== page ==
The equinox has now come and gone bringing the autumn to the Northern Hemisphere with its lengthening nights and shortening days. Thankfully, our gardens can still be in flower with the many late flowering plants available to us. At this time of year Gingers and Dahlias are some of the most prolific showstoppers here at the Exotic Garden though gingers in particular are still a rare sight in most people’s gardens which is a shame as they are as tough as Dahlias when left in the ground over winter! I don’t say this lightly as we have had some pretty cold winters in recent years though I haven’t lost a Dahlia or Ginger to penetrating frosts yet!
We grow four different gingers permanently outside with a couple of the more tender species brought into frost free conditions for the winter months. One of the most cold-tolerant gingers grown here is Hedychium densiflorum which has been happily growing for at least fifteen years here at the Exotic Garden, with lows down to -11C with around 2ins of permafrost with no mulch at all! Luckily they all survived and have grown to perfection this summer and if anything are even more prolific than ever. It is one of the easiest gingers to grow in our Norfolk gardens, growing to about 4ft tall with slightly arching stems and strap-like green leaves, topped at this time of year with dozens of densely packed 5-8ins long racemes of bright orange flowers. ‘Assam Orange’ is similar but with orange honey-scented flowers. If a flower stem is broken in half, it gives off a strong scent of camphor which for some reason always reminds me of my grandmother! Hedychium densiflorum is one of the first gingers to break through the ground in April.
A second and very welcome display of bright red berries is produced in late autumn, so they shouldn’t be cut down until first frost, when the seeds can then be collected for sowing the following spring. If you want something more dramatic ‘Stephen’ has larger more open flowers in a shade of warm apricot with burnt-orange stamens and of course that essential if not irresistible scent and in full bloom at the moment.
‘Sorung’ is a fairly recent introduction by the late Cornish plantsman Edward Needham. It is somewhat similar to ‘Stephen’, but with spikes of alluring salmon pink, fragrant flowers making this a very desirable ginger for the garden. I bought my ‘Sorung’ on a trip down to Cornwall about seven years ago and from the original two stemmed plant I now have at least fifty flowering stems every season flowering at around 4-5ft tall.
One of the tallest that can be grown in our gardens is Hedychium forrestii, a robust ginger easily growing from 7-8ft tall in one season, towering well above head height, giving a very exotic feel to the garden with its rather bold glossy, mid-green leaves which can easily reach 2ft long. From late summer to early autumn, it bears loose terminal spikes up to 1ft long of purest white, slightly scented flowers with pale-yellow stamens. A large spreading clump of this hardy ginger is a joy to behold giving a very tropical feel to the garden, even though it is dead hardy!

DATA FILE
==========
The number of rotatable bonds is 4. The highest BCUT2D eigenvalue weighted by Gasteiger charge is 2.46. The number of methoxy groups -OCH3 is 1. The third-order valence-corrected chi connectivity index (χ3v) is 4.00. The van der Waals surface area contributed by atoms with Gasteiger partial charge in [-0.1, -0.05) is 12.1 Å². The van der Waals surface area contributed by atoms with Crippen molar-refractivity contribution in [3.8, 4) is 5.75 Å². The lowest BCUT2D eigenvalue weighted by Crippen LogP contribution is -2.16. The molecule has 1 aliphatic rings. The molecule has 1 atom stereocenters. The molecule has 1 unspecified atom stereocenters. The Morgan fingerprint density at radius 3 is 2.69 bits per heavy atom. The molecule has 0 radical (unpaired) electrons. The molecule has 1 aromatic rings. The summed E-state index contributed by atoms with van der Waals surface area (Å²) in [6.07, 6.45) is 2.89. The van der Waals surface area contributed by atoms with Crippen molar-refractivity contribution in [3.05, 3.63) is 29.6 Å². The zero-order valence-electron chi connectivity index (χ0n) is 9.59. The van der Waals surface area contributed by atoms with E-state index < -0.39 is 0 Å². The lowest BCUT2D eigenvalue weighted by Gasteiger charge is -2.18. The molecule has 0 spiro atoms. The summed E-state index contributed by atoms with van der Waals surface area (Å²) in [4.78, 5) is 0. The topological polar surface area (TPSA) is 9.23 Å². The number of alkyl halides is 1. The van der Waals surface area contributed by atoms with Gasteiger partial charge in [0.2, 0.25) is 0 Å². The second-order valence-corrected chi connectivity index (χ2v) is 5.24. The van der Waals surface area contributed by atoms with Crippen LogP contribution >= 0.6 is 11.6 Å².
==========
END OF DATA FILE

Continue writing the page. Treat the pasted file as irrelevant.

Although not considered as hardy as the others, Hedychium gardnerianum more commonly known as the ‘Kahili Ginger’ is one of the most spectacular gingers that can be grown in our temperate gardens. Until recently it was considered as a tropical plant, only suitable for greenhouse culture, but it can be planted out permanently if exceedingly well mulched, otherwise it should be dug up before the first frost and overwintered as an evergreen. If grown outside it never grows to more than about 3½ feet tall, though if overwintered frost-free it can easily be double this height. It has thick stems with large, shiny-leathery leaves. The flower heads can be up to 1ft tall by 8ins wide consisting of massed intense yellow flowers with greatly extended orange-red stamens and of course that heady scent that accompanies such a beautiful H. gardnerianum is quite variable with some forms being more floriferous than others. If grown outside it is usually rather late breaking ground, often not until June, but it soon catches up.
Two gingers I prefer to dig up before first frost and over winter as evergreens are Hedychium greenii and Hedychium wardii. H. greenii is a highly ornamental evergreen ginger growing from 3-4ft tall with exquisite dark green leaves that are rich maroon on the underside and on the stems. The short, fairly small, cone-like terminal spikes have individual bright orange-red flowers with a large, showy lip, borne from summer to early autumn depending on the temperature though they do respond well to a hot summer. Unfortunately, this beauty is unscented. It has the added bonus of producing small plantlets or bulbils from the inflorescence once the flowering has finished which can be collected and propagated for fowering the following season.
Hedychium wardii is a very special ginger as it looks quite different when in flower to the others mentioned here. It produces six or more large flowers from an upright bract which, as they go over, are followed in sequence by new flowers for up to six weeks or more, unlike most gingers which produce flowers that only last a week or less. The individual blooms are very large and purest almost day glow chrome yellow and produced from a fat 6-8ins cone-like bract from early August right through September. If the bract is slightly squeezed it oozes a scented sticky soapy liquid. A large clump of this fine ginger is a joy to behold really brightening up the dullest of days.
This is defiantly a woulderfull time of year in the garden and one to be savoured and enjoyed before the dark days of winter return, so do get out in your garden this weekend, weather permitting of course and enjoy the fruits of all your labour and if you have the time why not come and visit the Exotic Garden this Sunday afternoon and enjoy some woulderfull autumn colours.